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Korean J Crit Care Med > Volume 31(4); 2016 > Article
Cho: Should We Measure Vitamin D Level?
Vitamin D deficiency (serum 25-hydroxyvitamin D > 10 ng per milliliter) increases the risk of bone fracture and muscle weakness. Vitamin D insufficiency is defined as a serum level of 25-hydroxyvitamin D (25[OH]D3) of 10 to 30 ng per milliliter without obvious clinical disease.[1] During the past decade, the effects of vitamin D insufficiency have been studied in cancer, cardiovascular disease, diabetes mellitus, endocrine disorders and immune dysfunction.[1]
In the Korea National Health and Nutrition Examination Survey, the prevalence of serum 25[OH]D3 < 20 ng per milliliter was 47.3% in males and 64.5% in females.[2] In a pilot study, vitamin D insufficiency in patients admitted to intensive care units in the Daegu metropolitan area comprised 87.8%.[3,4] Short-term and mid-term mortality rates were not associated with vitamin D levels, however.[3.4] Vitamin D plays key roles in immune regulation, infection susceptibility and progression of acute respiratory distress syndrome.[5,6] Many studies have suggested that vitamin D replacement therapy reduces mortality in various diseases. In a meta-analysis, vitamin D supplementation seemed to reduce mortality rates in elderly patients.[7] However, the methods of administering vitamin D varied and we did not find appropriate way of vitamin D therapy.
Clinical outcomes according to vitamin D level have not been determined. Beyond basic research, clinical studies using vitamin D are needed in critical and intensive care medicine. Prospective studies on vitamin D replacement in critically ill patients with vitamin D deficiency are ongoing.[8] Regular monitoring of serum 25[OH]D3 should be considered in severely ill patients.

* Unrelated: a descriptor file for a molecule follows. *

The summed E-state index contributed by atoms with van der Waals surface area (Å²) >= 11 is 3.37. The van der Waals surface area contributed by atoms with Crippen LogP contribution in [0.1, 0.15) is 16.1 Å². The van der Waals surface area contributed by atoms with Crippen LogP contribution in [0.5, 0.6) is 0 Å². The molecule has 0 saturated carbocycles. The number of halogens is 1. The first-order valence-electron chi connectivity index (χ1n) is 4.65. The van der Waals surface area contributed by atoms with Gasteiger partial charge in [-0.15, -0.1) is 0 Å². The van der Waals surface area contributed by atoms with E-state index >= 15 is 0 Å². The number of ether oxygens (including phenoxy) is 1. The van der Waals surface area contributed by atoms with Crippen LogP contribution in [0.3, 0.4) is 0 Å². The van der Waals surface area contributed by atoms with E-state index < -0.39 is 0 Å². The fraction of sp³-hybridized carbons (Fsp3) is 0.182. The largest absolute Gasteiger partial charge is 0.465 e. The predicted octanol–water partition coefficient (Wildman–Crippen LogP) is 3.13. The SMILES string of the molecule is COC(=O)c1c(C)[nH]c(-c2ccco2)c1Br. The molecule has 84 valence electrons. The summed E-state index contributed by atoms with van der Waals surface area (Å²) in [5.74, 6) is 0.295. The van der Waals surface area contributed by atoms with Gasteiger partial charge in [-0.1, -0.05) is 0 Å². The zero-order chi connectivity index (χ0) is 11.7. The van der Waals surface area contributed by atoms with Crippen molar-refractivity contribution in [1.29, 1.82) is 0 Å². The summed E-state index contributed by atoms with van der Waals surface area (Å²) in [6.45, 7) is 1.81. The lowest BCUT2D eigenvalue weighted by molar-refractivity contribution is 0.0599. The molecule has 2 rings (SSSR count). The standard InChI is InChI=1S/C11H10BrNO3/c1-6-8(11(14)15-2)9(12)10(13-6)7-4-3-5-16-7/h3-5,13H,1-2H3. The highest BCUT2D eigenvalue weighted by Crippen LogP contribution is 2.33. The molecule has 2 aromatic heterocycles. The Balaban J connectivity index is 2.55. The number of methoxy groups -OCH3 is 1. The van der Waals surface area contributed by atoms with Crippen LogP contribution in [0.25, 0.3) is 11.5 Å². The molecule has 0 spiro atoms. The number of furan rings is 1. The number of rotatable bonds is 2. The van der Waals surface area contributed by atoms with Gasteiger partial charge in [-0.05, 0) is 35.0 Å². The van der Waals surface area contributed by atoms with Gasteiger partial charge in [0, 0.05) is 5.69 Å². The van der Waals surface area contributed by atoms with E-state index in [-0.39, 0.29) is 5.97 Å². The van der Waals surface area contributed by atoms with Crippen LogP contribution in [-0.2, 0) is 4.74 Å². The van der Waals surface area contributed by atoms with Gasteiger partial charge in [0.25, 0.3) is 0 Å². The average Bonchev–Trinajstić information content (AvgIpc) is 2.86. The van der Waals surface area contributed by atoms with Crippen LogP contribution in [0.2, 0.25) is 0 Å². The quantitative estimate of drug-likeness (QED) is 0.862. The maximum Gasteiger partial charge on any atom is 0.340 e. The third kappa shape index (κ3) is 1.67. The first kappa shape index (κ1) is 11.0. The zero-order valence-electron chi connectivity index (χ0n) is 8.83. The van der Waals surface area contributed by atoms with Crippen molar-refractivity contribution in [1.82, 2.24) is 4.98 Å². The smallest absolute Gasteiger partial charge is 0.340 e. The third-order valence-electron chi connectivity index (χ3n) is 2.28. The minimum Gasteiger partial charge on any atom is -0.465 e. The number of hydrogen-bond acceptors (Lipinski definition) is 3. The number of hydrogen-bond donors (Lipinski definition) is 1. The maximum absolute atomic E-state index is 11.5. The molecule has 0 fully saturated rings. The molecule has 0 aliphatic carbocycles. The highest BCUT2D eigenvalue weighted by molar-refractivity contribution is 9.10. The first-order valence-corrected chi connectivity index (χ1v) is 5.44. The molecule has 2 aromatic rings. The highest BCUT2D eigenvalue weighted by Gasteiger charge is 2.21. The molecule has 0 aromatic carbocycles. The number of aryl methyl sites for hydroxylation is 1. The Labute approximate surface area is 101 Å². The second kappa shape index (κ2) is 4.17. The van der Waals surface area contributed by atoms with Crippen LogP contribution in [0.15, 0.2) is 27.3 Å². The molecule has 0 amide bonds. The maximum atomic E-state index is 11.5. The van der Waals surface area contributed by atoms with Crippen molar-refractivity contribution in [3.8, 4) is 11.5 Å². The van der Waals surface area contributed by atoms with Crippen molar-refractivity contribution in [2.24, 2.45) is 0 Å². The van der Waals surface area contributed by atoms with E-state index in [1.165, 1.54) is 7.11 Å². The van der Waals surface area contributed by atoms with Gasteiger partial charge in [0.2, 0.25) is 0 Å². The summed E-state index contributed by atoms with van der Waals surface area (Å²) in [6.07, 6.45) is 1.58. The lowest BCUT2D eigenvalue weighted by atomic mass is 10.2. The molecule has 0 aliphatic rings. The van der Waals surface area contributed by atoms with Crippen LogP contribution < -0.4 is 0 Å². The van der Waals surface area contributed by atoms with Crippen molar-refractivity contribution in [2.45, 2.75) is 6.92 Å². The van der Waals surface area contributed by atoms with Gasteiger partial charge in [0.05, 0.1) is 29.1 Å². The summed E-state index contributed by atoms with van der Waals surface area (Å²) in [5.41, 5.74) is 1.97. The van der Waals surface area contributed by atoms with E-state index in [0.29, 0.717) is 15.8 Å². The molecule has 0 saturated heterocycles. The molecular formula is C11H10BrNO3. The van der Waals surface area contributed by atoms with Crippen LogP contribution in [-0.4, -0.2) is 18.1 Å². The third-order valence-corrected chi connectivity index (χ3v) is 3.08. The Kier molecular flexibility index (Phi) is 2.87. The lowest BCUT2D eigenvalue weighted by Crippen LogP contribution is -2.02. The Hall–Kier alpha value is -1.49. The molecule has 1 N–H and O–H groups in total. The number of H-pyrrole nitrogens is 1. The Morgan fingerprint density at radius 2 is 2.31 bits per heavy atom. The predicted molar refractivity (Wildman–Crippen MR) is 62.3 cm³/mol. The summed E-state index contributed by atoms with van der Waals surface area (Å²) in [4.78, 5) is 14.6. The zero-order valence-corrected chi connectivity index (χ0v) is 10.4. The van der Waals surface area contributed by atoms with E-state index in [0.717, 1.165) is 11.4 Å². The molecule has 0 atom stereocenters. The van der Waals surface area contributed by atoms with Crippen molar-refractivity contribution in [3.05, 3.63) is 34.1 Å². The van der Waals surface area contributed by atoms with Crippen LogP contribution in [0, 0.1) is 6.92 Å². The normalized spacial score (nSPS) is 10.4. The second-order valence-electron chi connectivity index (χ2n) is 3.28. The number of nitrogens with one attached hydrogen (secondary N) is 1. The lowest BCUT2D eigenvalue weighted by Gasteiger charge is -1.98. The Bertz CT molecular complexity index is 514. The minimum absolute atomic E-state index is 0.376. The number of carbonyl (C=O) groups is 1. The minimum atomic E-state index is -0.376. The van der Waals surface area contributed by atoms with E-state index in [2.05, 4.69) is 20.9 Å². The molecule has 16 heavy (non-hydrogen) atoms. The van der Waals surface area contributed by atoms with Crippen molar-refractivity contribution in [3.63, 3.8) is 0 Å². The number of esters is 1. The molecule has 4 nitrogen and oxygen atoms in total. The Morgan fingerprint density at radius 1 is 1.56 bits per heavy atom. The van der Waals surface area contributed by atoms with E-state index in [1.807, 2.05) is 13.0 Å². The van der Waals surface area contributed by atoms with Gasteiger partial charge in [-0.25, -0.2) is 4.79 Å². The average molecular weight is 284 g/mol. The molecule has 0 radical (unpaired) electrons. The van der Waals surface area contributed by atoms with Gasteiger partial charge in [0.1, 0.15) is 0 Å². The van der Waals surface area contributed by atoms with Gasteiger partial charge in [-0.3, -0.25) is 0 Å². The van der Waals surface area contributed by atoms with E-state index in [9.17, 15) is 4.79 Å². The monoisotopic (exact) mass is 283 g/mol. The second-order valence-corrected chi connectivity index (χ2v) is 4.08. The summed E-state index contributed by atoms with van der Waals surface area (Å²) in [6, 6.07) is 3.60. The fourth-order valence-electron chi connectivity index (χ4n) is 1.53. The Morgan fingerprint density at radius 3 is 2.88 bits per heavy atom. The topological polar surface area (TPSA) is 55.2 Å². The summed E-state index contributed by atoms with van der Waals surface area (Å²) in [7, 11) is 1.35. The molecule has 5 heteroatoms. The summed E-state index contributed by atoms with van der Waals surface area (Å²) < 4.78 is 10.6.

Conflict of Interest

No potential conflict of interest relevant to this article was reported.

References

1. Rosen CJ. Clinical practice. Vitamin D insufficiency. N Engl J Med 2011; 364: 248–54.
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2. Choi HS, Oh HJ, Choi H, Choi WH, Kim JG, Kim KM, et al. Vitamin D insufficiency in Korea--a greater threat to younger generation: the Korea National Health and Nutrition Examination Survey (KNHANES) 2008. J Clin Endocrinol Metab 2011; 96: 643–51.
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3. Kim HJ, Sohn MS, Choi EY. Prevalence and related factors of vitamin D deficiency in critically Ill patients. Korean J Crit Care Med 2016; 31: 300–7.
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4. Ala-Kokko TI, Mutt SJ, Nisula S, Koskenkari J, Liisanantti J, Ohtonen P, et al. Vitamin D deficiency at admission is not associated with 90-day mortality in patients with severe sepsis or septic shock: observational FINNAKI cohort study. Ann Med 2016; 48: 67–75.
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5. Upala S, Sanguankeo A, Permpalung N. Significant association between vitamin D deficiency and sepsis: a systematic review and meta-analysis. BMC Anesthesiol 2015; 15: 84.
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6. Dancer RC, Parekh D, Lax S, D’Souza V, Zheng S, Bassford CR, et al. Vitamin D deficiency contributes directly to the acute respiratory distress syndrome (ARDS). Thorax 2015; 70: 617–24.
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7. Bjelakovic G, Gluud LL, Nikolova D, Whitfield K, Krstic G, Wetterslev J, et al. Vitamin D supplementation for prevention of mortality in adults. Cochrane Database Syst Rev 2014; (6):CD007470.
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8. Han JE, Jones JL, Tangpricha V, Brown MA, Brown LA, Hao L, et al. High dose vitamin D administration in ventilated intensive care unit patients: a pilot double blind randomized controlled trial. J Clin Transl Endocrinol 2016; 4: 59–65.
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